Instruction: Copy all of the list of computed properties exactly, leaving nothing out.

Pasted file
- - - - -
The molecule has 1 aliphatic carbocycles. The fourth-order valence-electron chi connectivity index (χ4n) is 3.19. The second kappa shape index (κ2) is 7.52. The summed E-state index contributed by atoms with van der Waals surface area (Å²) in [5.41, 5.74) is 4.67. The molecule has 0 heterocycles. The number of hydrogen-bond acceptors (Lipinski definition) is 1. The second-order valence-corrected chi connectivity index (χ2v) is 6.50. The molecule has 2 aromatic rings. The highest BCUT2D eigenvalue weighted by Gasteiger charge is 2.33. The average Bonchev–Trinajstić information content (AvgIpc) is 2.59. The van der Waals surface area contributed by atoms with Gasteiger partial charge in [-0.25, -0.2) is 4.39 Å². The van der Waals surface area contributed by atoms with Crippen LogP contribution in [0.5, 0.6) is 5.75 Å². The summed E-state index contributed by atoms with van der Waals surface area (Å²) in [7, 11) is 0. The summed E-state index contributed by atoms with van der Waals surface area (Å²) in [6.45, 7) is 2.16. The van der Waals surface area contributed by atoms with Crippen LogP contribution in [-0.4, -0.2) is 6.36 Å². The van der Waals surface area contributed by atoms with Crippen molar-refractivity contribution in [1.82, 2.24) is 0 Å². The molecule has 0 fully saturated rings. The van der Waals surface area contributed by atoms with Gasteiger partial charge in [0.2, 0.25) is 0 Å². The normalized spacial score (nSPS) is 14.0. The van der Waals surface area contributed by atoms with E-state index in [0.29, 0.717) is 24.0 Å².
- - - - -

The molecule has 1 aliphatic carbocycles. The fourth-order valence-electron chi connectivity index (χ4n) is 3.19. The second kappa shape index (κ2) is 7.52. The summed E-state index contributed by atoms with van der Waals surface area (Å²) in [5.41, 5.74) is 4.67. The molecule has 0 heterocycles. The number of hydrogen-bond acceptors (Lipinski definition) is 1. The second-order valence-corrected chi connectivity index (χ2v) is 6.50. The molecule has 2 aromatic rings. The highest BCUT2D eigenvalue weighted by Gasteiger charge is 2.33. The average Bonchev–Trinajstić information content (AvgIpc) is 2.59. The van der Waals surface area contributed by atoms with Gasteiger partial charge in [-0.25, -0.2) is 4.39 Å². The van der Waals surface area contributed by atoms with Crippen LogP contribution in [0.5, 0.6) is 5.75 Å². The summed E-state index contributed by atoms with van der Waals surface area (Å²) in [7, 11) is 0. The summed E-state index contributed by atoms with van der Waals surface area (Å²) in [6.45, 7) is 2.16. The van der Waals surface area contributed by atoms with Crippen LogP contribution in [-0.4, -0.2) is 6.36 Å². The van der Waals surface area contributed by atoms with Crippen molar-refractivity contribution in [1.82, 2.24) is 0 Å². The molecule has 0 fully saturated rings. The van der Waals surface area contributed by atoms with Gasteiger partial charge in [0.2, 0.25) is 0 Å². The normalized spacial score (nSPS) is 14.0. The van der Waals surface area contributed by atoms with E-state index in [0.29, 0.717) is 24.0 Å².